Secrets and Discoveries at Clandon Park
Now a house laid bare, Clandon Park has been slowly revealing its secrets. Objects have been discovered in the bones of the house – its ceilings, walls, and in the ground beneath our feet. Enriching our knowledge of how the house was made, the people who made it, and those who have lived and worked here.
From tiny teeth to witch marks and remains of the Jacobean house, these objects can unlock powerful and previously hidden stories. They tell of the wealthy family who lived here and how they invested in their home. The life and experiences of the people employed as domestic servants. And we see evidence of the master craftsmen at work.
55-million-year-old sharks’ teeth
These tiny, fossilised teeth were found during excavations in the basement. They’re from a number of species, including an ancient ancestor of the Great White. The discovery of the teeth reveals Clandon Park was once at the bottom of a pre-historic lake populated by sharks and other fish.
Uncovering Clandon’s secrets
The fire has revealed layer upon layer of the historic building in remarkable ways, showing how the house was built brick by brick and piece by piece by many hands over the generations. The journey the project team has taken has led to the uncovering of some of Clandon’s tightly held secrets.
- Clandon's true age
- Tree-ring analysis of the fallen timbers salvaged from the fire has found that the main timbers inside the house were felled in 1729 in Finland, which means the house was likely completed in the 1730s.
- Patchwork walls
- The brick walls of the house, which helped it survive the fire, are in some places over 1 metre thick. These walls also contain stones taken from an earlier Jacobean house on the same site, which the Onslow family demolished and replaced.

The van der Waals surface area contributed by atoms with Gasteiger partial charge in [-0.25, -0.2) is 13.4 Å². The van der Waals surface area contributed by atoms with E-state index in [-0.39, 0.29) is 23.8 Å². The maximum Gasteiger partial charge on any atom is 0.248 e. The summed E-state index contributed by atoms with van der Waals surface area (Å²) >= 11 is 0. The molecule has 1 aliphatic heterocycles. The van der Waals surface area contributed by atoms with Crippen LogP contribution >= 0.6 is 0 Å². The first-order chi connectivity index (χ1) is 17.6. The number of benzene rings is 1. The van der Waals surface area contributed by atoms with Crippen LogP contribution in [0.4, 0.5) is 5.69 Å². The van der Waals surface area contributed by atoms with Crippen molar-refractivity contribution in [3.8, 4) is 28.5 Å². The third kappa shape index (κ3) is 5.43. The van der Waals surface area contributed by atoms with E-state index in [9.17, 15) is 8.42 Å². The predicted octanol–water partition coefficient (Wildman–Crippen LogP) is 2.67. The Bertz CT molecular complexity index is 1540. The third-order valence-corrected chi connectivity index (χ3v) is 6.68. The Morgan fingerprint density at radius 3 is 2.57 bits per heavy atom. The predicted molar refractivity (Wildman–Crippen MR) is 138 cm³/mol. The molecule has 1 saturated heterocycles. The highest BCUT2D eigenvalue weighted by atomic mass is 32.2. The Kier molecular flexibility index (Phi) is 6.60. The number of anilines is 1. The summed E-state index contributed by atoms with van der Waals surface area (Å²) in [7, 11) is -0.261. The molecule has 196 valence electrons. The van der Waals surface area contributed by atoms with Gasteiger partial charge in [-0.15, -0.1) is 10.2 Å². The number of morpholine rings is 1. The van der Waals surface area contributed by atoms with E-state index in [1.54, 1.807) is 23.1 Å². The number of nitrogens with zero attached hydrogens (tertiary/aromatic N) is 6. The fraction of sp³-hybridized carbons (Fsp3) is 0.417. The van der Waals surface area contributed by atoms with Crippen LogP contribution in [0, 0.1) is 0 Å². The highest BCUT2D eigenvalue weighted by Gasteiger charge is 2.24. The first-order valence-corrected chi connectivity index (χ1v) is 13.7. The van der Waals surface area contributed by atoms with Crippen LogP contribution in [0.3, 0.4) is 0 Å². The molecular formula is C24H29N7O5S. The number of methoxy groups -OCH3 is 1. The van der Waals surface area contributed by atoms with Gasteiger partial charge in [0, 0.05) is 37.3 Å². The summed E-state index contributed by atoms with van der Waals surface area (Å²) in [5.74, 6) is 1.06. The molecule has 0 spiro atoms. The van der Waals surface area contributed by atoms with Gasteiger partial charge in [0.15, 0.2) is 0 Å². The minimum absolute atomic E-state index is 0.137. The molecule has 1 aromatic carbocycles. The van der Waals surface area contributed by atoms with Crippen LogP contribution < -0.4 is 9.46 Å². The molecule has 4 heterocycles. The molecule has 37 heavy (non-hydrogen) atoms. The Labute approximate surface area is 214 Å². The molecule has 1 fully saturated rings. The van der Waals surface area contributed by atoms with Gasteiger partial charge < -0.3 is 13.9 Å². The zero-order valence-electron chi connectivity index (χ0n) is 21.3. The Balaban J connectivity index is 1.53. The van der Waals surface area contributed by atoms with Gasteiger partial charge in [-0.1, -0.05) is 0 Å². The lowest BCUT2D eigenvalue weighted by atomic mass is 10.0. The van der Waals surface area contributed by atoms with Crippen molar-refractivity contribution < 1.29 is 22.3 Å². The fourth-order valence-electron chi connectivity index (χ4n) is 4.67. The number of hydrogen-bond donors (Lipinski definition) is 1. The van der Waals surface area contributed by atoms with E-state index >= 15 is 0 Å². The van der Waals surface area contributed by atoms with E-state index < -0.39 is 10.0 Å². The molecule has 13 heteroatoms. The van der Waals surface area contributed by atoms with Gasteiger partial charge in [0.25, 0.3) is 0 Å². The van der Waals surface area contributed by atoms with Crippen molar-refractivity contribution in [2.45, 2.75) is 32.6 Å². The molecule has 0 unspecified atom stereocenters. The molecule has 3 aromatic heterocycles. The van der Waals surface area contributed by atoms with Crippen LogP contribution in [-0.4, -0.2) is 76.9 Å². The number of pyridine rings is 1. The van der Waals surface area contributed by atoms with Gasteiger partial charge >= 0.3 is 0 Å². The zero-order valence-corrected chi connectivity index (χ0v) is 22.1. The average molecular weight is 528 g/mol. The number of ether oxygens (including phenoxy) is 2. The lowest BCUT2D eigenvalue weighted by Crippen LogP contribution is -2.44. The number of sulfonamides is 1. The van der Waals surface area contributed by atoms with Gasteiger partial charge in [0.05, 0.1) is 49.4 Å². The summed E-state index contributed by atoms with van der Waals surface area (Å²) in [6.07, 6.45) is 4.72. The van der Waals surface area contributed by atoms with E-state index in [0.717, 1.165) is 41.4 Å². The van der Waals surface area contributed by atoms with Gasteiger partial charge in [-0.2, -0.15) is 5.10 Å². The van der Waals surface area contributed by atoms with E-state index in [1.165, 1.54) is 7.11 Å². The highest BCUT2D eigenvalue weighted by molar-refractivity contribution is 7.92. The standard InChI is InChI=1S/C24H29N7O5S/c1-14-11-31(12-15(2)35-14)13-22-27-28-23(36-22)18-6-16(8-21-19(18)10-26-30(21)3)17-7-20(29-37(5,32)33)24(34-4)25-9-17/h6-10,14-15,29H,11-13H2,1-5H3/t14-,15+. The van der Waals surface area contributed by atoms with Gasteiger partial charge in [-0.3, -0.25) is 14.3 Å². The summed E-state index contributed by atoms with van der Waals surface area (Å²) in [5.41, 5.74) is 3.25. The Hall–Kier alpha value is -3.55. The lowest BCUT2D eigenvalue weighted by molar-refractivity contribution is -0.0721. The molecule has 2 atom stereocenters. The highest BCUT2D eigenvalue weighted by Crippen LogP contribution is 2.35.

- Designing on the go
- The original plan for the house wasn’t finalised when building began. Numerous doorways and alcoves, previously hidden beneath wall coverings and revealed when the fire burnt these away, show how the architect and builders kept their options open, allowing them to reshape spaces as they went.
- A blue bedroom
- The State Bedroom, which was displayed with rich red wallpaper before the fire, was originally a bright blue wood-panelled room. Large areas of this panelling are now visible.
- Superstitious builders
- The presence of protective ‘witches’ marks’ have been discovered on exposed timbers – shapes and symbols scratched into them by superstitious builders to ward off witches and evil spirits.
Behind the scenes of post-fire Clandon Park
Sifting through the rubble
Sorting through the wreckage was hard, precise and heavy work for the archaeologists, particularly in the basement where the piles of debris reached 1.5 metres high. Despite the tough conditions there were extreme highs as items of the collection were found intact or when beautiful fragments of historic plaster were saved. Due to the way the floors collapsed during the fire some objects travelled the entire length of a room and down one or two levels.